The case centering on the collapse of the hedge fund,
Philadelphia Alternative Asset Management (Paam), has concluded
after MF Global and Thomas Gilmartin were ordered to pay over
$77m to settle actions by Commodity Futures Trading Commission
(CFTC) and the hedge funds receiver ad litem.
Under the CFTCs sanctions MF Global and Gilmartin were
ordered pay civil penalties of $2m and $250,000 respectively.
The Commission also ordered that Gilmartin never apply for
registration or claim exemption from registration.
The regulatory penalty follows the approval from the US
District Court for the Eastern District of Pennsylvania on
December 26 of a settlement by the receiver ad litem, MF Global
and Gilmartin. The order requires MF Global and Gilmartin to
pay a total of $75m, consisting of $69m to be paid to the
receivers estate which manages penalised investors and
$6m to reimburse the estate for the litigation costs of
pursuing the claims against MF Global and Gilmartin.
A spokesperson for the brokerage said that the losses would be
covered by MF Global insurers, but stressed that the FCM was
happy to have the case behind it.
The punishment will see the end of the bitter legal case
following the collapse of Paam in June 2005. In the aftermath,
the court-appointed receiver for the fund has alleged that
$179m in losses were hidden in a secret account at MF
At the centre of this legal battle was Paul Eustace, manager of
the hedge fund prior to its collapse and Gimartin, the
executive at MF Global who handled the hedge funds
The CFTCs order concluded that Eustace opened trading
accounts at MF Global and when the hedge fund began to record
losses, Eustace and Paam concealed mounting, massive trading
losses in an offshore fund trading account at MF Global by
restricting internet access to that account. Eustace and Paam
also backdated execution dates of certain trades executed
through MFG in order to bolster the apparent profitability of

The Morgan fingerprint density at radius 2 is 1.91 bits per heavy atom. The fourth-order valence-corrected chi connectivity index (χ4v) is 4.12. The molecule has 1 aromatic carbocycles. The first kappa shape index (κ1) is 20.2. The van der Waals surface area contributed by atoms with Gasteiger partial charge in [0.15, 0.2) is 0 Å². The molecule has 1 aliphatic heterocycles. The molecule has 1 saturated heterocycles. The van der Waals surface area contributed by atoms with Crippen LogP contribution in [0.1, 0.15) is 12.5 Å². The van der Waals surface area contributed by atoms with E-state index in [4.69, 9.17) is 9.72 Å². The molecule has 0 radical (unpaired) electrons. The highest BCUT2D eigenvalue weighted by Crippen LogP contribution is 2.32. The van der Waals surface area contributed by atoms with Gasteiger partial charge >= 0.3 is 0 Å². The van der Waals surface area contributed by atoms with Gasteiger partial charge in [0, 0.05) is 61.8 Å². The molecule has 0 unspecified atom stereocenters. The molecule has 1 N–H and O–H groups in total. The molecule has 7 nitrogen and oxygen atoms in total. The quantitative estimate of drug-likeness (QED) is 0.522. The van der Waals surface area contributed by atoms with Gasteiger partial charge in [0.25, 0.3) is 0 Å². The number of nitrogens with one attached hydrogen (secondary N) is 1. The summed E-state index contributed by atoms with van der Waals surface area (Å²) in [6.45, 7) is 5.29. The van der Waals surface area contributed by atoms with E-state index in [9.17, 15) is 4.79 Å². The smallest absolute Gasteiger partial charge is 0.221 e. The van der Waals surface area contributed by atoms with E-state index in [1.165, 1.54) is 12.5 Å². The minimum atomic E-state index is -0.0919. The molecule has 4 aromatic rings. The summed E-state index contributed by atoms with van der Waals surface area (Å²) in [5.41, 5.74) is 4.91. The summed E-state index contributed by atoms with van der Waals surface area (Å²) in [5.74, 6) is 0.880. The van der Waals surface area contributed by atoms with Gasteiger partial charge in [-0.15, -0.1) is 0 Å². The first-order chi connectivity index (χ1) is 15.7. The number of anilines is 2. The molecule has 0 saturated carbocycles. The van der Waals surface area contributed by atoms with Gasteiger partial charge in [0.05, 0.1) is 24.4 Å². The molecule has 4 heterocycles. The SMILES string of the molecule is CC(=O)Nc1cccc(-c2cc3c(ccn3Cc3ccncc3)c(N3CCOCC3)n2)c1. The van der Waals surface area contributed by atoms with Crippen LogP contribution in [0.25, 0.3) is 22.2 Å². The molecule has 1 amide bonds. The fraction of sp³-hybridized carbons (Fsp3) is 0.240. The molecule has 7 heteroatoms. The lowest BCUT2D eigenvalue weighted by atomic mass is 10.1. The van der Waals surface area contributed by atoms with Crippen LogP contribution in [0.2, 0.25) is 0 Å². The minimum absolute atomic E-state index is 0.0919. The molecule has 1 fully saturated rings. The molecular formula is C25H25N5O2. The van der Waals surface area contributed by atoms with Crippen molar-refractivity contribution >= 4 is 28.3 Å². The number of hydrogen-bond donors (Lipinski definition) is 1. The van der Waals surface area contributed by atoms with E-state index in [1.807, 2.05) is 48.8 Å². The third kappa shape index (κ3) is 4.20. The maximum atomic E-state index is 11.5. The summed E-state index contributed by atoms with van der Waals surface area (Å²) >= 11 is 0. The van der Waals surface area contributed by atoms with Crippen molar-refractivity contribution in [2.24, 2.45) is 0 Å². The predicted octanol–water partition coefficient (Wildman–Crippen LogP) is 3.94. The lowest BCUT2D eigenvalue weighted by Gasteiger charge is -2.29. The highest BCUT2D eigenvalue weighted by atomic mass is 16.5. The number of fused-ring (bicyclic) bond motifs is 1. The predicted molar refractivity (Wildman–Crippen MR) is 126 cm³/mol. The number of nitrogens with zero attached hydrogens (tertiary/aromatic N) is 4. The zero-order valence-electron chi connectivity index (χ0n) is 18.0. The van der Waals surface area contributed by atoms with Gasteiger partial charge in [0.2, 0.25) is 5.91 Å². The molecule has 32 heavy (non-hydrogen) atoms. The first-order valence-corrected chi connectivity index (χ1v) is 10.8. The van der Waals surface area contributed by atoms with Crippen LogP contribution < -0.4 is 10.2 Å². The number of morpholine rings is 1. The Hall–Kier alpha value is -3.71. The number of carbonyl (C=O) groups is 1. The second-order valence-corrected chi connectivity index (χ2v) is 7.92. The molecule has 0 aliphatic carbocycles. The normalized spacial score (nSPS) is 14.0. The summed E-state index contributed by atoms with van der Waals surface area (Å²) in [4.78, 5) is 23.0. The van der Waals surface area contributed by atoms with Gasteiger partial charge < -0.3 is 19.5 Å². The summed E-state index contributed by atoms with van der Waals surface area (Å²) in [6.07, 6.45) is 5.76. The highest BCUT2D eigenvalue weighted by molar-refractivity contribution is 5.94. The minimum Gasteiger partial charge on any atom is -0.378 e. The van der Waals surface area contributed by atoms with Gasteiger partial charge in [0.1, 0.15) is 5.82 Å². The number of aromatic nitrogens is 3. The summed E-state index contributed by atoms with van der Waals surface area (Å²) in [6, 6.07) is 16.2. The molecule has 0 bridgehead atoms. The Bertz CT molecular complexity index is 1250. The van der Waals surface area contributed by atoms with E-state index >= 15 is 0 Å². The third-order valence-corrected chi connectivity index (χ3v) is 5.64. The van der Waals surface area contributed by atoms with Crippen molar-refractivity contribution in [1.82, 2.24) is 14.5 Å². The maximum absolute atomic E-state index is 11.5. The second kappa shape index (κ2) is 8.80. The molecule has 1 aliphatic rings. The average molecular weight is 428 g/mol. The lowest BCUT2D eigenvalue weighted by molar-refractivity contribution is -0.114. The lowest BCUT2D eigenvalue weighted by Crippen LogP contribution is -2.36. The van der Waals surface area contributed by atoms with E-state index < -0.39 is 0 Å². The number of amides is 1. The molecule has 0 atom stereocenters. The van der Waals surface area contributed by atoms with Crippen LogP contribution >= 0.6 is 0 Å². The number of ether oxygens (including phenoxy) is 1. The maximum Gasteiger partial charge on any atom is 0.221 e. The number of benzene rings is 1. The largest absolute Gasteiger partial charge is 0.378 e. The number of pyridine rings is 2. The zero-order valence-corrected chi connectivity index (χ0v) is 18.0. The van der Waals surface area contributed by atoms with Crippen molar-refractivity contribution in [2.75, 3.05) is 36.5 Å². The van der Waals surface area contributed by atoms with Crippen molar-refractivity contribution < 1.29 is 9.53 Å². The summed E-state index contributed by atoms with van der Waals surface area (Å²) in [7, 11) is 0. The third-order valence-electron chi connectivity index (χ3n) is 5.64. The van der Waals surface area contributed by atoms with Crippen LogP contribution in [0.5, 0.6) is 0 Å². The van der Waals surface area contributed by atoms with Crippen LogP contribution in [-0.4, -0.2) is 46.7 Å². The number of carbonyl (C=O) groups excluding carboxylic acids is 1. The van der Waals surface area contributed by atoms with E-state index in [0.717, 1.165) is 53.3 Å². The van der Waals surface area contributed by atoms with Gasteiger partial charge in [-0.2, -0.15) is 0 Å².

The regulator concluded that MF Global and Gilmartin failed to
diligently supervise the handling of the fund
accounts and that MF Global and Gilmartin failed to respond to
indications of questionable activity by Eustace. In additional,
the regulator found that MF Global failed to follow its
procedures for opening accounts and transfers of trades and
failed to provide sufficient guidance concerning potential
conflicts of interest. According to the order, MF Global also
failed to have sufficient internal controls, policies and
procedures concerning external communications with third
parties and changes to internet access of account information.
MF Global also failed to institute sufficient internal
controls, policies and procedures to detect and deter possible
wrongdoing. Finally, the order also finds that MF Global and
Gilmartin failed to comply with order taking and recordkeeping
MF Global and Gilmartin have recognised that the
Commission and the Courts consider supervision and
recordkeeping to be serious offenses that will have
considerable consequences. In addressing the misconduct, the
Commission recognised the fine work of the Receiver ad litem in
this matter and the defendants payment of $75 million in
settlement, said Gregory Mocek, director of enforcement
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